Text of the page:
Zimbabwe’s lawmakers have threatened to reject the 2022 National Budget proposal saying the government’s statement of expenses and income was “useless”.
Several legislators want to reject the proposals when the Finance and Economic Development Minister, Mthuli Ncube takes it to Parliament for debate and possible endorsement.
Ncube last week presented a high sounding ZWL$927.6bn National Budget which analysts said lacked any attempt to meaningfully resolve the country’s economic crisis.
Norton legislator Temba Mliswa warned this week lawmakers would reject the budget.
“As Parliament , we have not done what we are supposed to do. Chief whips have been a big let-down in Parliament for whipping MPs to pass useless budgets.
To chief whips let me warn you, this time you are going to lose. We can no longer be kids any more. We are going to reject this budget this time. Tinotambiswa bhora risina mweya,” he said.
Chegutu East legislator, Webster Shamu said legislators have been shortchanged.
“The budget is in Zimbabwe Dollar but it’s going to be affected due to fluctuations.
I want Ncube to reconsider this. I also want to remind him that we spoke about legacy debts at our retreat in Victoria Falls.
But up to now nothing has been done,” Shamu said.
Southerton MP Peter Moyo also weighed in saying: “We will not pass this budget. It’s like a Mafia gang style.”
Senator, Chief Fortune Charumbira said the finance department was abusing them.
“We did not agree to cellphone levy in Victoria Falls and many other things. So, what were we doing in Victoria Falls (pre-budget conference). Tirikushandiswa [we are being used].”
MDC-T deputy president Thokozani Khupe also raised serious concerns.
“It is important that we speak the truth to power. It’s not true that the budgeted money is not being utilised. The truth is that the money is not released . Also development is not rocket science. Remove that $50 cellphone levy.”
The threat to reject the budget comes as analysts say the financial plan, which is 18.3% of GDP, does not instill hope to revive the economy.
Ncube said the US$50 cellphone levy will be refunded within 30 days if import duty had been paid.
Ncube did not remove the 2% tax on electronic transactions, introduced in 2018.
Analysts said the tax reduces companies’ competitiveness.
They also said though on the surface the Budget appears to be expansionary, yet it would be ravaged by inflation.
Apart from inflation, the economy is battling punitive taxes, shortage of foreign currency, crippling power cuts and a volatile exchange rate.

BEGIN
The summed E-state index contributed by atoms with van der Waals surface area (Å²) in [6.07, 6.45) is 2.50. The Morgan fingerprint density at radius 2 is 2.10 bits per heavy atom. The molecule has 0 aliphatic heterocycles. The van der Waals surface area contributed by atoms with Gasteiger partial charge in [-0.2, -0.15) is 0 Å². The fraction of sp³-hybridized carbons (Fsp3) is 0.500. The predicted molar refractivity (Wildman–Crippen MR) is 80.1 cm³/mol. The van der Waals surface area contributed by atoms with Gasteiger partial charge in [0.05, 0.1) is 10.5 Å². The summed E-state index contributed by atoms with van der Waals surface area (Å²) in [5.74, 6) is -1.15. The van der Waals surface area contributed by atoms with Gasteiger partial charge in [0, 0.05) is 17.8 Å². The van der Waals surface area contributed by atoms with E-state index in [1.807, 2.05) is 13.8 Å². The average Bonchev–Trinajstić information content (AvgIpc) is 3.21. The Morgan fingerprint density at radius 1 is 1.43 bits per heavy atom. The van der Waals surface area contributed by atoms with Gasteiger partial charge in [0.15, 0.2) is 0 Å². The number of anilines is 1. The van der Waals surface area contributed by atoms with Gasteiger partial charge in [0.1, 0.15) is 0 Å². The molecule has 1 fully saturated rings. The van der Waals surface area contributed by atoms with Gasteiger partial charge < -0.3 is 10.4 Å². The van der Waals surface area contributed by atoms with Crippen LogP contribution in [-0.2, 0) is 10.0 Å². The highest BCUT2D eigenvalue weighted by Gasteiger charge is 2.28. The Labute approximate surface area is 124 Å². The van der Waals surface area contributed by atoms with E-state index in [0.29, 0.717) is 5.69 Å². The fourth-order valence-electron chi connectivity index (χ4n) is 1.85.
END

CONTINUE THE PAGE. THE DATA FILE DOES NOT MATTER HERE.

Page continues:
Ncube, analysts said, has failed to deal with perennial loss-making parastatals, which continue to drain fiscus through bailouts.
“Parliament must not accept this. Economy is very volatile. Budget allocation is also very worrying.
It’s worrying because it’s useless. There are no adequate measures to support economic stability. People’s lives are in shambles,” said economics professor Gift Mugano.
“On the US$50 cellphone levy, it’s against the digital pillar NDS1. The timing is wrong. It’s going to make life difficult for people.”
He said devolution funds have not been released to some districts despite the fact that it is a constitutional obligation.
University of Zimbabwe economics lecturer Nyasha Kaseke said the figures “do not make sense looking at the environment”.
Kaseke said the worry is that revenue is doubling every year, which is a sign of a total disaster.
“Even if we raise that revenue, are we going to meet the demand.
With employment, trade and profits nevertheless shrinking, opportunities to collect taxes are worrying,” Kaseke said.
“People earn in local currency but buy in forex. This is going to affect the government. For the next two years, the government is going to find it difficult.”
He said Ncube projected an increase in corporate tax due to corporate performance and parallel market pricing of goods and services which is an acceptance that the parallel market is going to rule in 2022.
Kaseke said unemployment was likely to remain high and most businesses remain fragile.
There will also be additional social spending in 2022, adding to the crisis, the economist said.
Taxation of the digital economy has been a hot topic since the crisis has accelerated the shift from face to face to online.
This has a negative effect on education as many will not be able to
afford a cellphone.
The government is going to increase domestic borrowing to boost revenue
especially for d e v e l o p m e n t a l projects, Kaseke said, warning that continuous borrowing from domestic sources over-crowds the private sector.
A disability rights activist, Kudzai Shava said President E m m e r s o n Mnangagwa had on June 9,2021 promised to establish a financial window to support people living with disabilities.
“We expected the budget to speak to this and provide funding to support what the President said.
We are concerned that the budget was silent on this promise,” Shava said.
“Unless the finance minister puts aside specifically targeted funding for PLWD to enable us to contribute towards economic growth, you will not achieve the 2030 vision of the country becoming an upper middle
income economy. SDGs speak of inclusive action.”
Shava added: “On the levy for cell phones, we access information through these gadgets.
This levy means the government is denying PLWD that right to information.